The latitude and longitude values in NMEA data are expressed as DM format.  DM is short for Degrees-Minutes, and actually the minutes are expressed in decimal form.  In the above example, "4140.5555" is meant to be parsed as 41 degrees and 40.5555 minutes.  Longitude uses three digits for degrees, so "09100.0000" is 091 degrees and 00.0000 minutes.  Degrees-Minutes is just one of three common ways to express coordinates though.  Degrees-Minutes-Seconds splits the minutes into minutes and seconds.  If you think of it like time, it's easier.  If the decimal minutes is .50000, then that's half of 60, or 30 minutes.  A number like .55555 would spill into the seconds place as well.  You can also use Degrees-Decimal which simply uses one decimal number to express the degrees along with any fractional "extra."  Just remember that the source format is Degrees-Minutes, and given any format, you can convert to any other.  My Coordinate class provides ToString() methods to return in all three representations, and internally it stores it as int degrees and minutes and decimal seconds.  For more information on these numbers, Wikipedia has a great article.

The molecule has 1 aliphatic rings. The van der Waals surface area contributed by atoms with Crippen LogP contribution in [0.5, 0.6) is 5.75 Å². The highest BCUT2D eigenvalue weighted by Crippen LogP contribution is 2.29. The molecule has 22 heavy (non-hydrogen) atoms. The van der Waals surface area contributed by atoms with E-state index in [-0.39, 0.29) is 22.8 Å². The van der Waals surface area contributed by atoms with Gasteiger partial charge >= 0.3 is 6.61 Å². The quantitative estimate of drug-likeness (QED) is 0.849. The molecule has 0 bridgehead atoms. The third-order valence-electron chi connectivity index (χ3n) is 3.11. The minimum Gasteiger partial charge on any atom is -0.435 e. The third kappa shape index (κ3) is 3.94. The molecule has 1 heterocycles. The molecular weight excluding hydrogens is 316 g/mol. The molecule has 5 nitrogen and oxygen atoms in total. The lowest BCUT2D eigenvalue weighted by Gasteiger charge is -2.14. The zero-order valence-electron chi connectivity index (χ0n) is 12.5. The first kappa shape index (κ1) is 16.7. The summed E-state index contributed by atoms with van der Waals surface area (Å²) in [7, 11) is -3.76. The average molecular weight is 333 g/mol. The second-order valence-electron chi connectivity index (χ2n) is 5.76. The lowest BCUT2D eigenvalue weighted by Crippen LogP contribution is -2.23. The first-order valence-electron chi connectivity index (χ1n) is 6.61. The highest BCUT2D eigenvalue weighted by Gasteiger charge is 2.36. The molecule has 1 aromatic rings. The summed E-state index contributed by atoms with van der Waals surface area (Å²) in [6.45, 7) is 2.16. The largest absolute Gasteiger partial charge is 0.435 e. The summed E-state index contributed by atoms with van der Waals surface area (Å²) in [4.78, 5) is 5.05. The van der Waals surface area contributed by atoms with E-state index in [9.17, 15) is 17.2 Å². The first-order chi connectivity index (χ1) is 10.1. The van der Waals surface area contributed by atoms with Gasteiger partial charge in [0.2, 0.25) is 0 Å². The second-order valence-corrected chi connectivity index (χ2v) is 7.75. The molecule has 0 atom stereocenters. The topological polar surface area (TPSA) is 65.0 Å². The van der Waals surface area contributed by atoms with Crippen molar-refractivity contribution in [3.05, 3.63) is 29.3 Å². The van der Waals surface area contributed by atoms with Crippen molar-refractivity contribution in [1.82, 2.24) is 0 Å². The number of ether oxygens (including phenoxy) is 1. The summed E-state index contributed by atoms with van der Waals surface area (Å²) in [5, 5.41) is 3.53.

Plugging In

Functioning as a  Live Writer plugin requires that you do several things.  First of all, you will need to download and install the Windows Live Writer SDK.  This gives you access to an assembly to add a reference to in your project.  Your entry point class should import the WindowsLive.Writer.Api namespace, and inherit ContentSource.  You'll need to add the WriterPlugin attribute with values for a unique GUID (use the Tools | Create GUID menu item in Visual Studio to help with that), and set a name at least.

The EditOptions method must be overridden if you provide an Options dialog (in this sample, it's just a message box.  The CreateContent method is the meat of the plugin.  This can do anything, then assign a string to the newContent ref parameter.  It returns a DialogResult to indicate if it was OK'd or Cancel'd.

The InsertableContentSource attribute lets you set the SideBar text property, and the WriterPlugin attribute has a property for ImagePath to create an image link:

Plugin Insert links 

Figure 2: Ready to use

When CreateContent is called, the sample plugin shows the LocationPreviewForm dialog.  This in turn triggers the GPSInit method in LocationInterface to find and connect to the GPS unit.  If it's found, the COM port and coordinates are shown.  All GPS activity is performed in a BackgroundWorker to maintain a responsive user interface.  The Title and Description fields are used for a pushpin in a Virtual Earth embedded AJAX map.  This is a full-blown instance with the scrolling and zooming.

 

Location Preview dialog

Figure 3: The plugin dialog